(The opinions expressed in this article are those of the author and do not necessarily reflect those of Al-Fanar Media).
The transition from a student’s lifestyle of studying, taking exams, and working on theoretical material, to that of a professional who is required to apply knowledge practically, can be challenging. As a fresh graduate working in the field of human rights and research, I found myself lost in the process of figuring out my true career goals. I was passionate about what I do, yet still felt perplexed. There is more to achieve, I kept thinking. I started to look for internships, freelance opportunities, and part-time vacancies in fields similar enough to mine, but I had to explore my potential in a new way.
I applied for a job in a news agency but fate played its part and, by a happy coincidence, I landed an internship with Al-Fanar Media. It was scary at the beginning, knowing that I would be handling tasks that are new to me, even in a field that I am interested in. My manager talked me through it at the beginning, telling me to keep an open mind towards the tasks and that it would be a learning experience. I followed through with that guidance and learned a lot in spite of my fears.
My initial task was to update the database of internationally accredited universities in the Arab world. To be honest, I was not aware of the importance of international accreditation until then. Moreover, I was anxious because this meant working with the communications department and I thought I might not fit in. However, one of my Al-Fanar Media co-workers encouraged me to keep an open mind as I searched for websites locally and globally which had an interest in education and development and which would find Al-Fanar Media’s content useful. It was my first time to learn the techniques of backlinking outreach—a whole new world involving search-engine optimization and domain reach.
“My initial task was to update the database of internationally accredited universities in the Arab world. To be honest, I was not aware of the importance of international accreditation until then.“
I also did research on academics and scholars in the Arab region who might be interested in Al-Fanar Media’s content. I contacted several and invited them to join Al-Fanar Media’s diverse community of readers. “From every five individuals, there is a possibility of one responding to you, if not at all,” said a colleague who was guiding me through the process of reaching out to scholars. It was intriguing to learn how to keep going even if I did not receive many responses, and essential to sit back, reflect and adjust according to those I did receive. This task required a high level of self-awareness and flexibility with the criticism that came my way.
Throughout the process, my mentors made sure I would feel included in almost every aspect of their work plans. I was made aware of new projects they intended to launch and was invited to meetings with the staff and other collaborators. It was exciting to take part in the brainstorming and proposal sessions.
I felt included and valued even though I was a new member of the team and, most important, an intern, not a full timer. The sad part of the internship’s coming to an end, is that I will not be able to witness the progress of these projects as an insider. However, since I was given such an opportunity, it might mean that there will be more in the future. I leave knowing that there are possible future collaborations.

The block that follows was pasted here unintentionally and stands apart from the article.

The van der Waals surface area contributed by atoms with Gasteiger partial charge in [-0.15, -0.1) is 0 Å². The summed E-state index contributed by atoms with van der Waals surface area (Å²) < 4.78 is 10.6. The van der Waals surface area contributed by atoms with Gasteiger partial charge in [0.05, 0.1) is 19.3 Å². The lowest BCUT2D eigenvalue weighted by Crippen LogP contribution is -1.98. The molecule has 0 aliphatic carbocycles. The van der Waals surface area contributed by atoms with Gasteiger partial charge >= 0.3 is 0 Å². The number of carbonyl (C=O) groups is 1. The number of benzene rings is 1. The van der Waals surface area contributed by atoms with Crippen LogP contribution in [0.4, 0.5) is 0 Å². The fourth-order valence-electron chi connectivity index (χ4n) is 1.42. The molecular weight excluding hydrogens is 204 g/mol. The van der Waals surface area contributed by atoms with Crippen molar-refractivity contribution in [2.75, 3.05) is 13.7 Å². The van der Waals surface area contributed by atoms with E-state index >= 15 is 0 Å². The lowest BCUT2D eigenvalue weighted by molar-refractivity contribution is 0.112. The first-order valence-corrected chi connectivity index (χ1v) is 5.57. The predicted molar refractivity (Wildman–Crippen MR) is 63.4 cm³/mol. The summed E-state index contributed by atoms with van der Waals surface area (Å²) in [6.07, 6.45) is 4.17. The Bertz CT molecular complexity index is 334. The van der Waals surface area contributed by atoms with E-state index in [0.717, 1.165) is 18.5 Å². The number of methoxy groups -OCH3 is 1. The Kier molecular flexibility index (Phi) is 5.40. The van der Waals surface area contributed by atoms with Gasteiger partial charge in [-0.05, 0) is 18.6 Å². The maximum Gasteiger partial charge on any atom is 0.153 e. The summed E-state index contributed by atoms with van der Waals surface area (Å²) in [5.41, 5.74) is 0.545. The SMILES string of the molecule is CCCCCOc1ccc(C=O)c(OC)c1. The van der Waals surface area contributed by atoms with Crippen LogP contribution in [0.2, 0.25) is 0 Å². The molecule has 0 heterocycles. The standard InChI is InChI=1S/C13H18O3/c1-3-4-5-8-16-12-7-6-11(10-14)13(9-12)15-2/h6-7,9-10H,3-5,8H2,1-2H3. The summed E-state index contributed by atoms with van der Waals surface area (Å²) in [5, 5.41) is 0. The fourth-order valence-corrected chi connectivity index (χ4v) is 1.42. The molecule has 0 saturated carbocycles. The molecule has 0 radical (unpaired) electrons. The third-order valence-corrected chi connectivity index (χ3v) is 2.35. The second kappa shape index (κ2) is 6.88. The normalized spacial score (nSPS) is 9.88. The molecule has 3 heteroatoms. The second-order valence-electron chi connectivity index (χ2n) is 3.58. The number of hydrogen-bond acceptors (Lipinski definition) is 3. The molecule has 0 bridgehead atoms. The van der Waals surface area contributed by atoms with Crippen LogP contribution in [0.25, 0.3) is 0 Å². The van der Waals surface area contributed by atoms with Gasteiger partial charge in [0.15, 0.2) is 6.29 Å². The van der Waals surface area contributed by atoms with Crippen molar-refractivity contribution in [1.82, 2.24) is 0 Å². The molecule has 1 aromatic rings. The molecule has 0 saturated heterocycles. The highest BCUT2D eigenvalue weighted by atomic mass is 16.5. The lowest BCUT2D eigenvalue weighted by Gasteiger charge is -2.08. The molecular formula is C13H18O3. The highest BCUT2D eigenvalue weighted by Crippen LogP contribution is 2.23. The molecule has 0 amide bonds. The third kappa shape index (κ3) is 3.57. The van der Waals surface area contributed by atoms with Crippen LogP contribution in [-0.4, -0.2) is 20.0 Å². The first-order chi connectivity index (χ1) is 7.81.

“Internships are not just a way to fill up CVs. They are among the few links between theory and practice in professional life. An internship narrows the gap between our expectations and the reality of work.“
There were a lot of challenging aspects to the internship. Working in a new field, and being assigned unfamiliar tasks and duties is not free of complications. What made things run more smoothly is the mentorship I received. I was given guidelines at the beginning of each task that were explained to me in online video meetings, and my colleagues were always ready to answer questions. I made mistakes but never met with anything but constructive criticism. Mistakes are challenging, but they are part of the process, an integral part of any internship since they are points of discovery and learning.
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Internships are not just a way to fill up CVs. They are among the few links between theory and practice in professional life. An internship narrows the gap between our expectations and the reality of work.
During my university years I used to think of internships as an essential way of updating my résumé. I got it wrong. Internships and work experiences for fresh graduates or even students are the stepping stones between what we have learned from our studies and what we can actually do. They are a preparation, with all the ups and downs that involves. Even an internship where you do not fit in or perform well in, is still a way to pinpoint your weak points and strengths, and evolve accordingly. It also opens one’s mind to new opportunities, and one’s career direction becomes less and less vague till it reaches a point where it is absolutely clear.
Noha Taha is a researcher at the Criminal Justice Unit of the Egyptian Initiative for Personal Rights, focusing on the death penalty in Egypt, with a personal interest in gender rights and bodily autonomy. She studied anthropology at the American University in Cairo.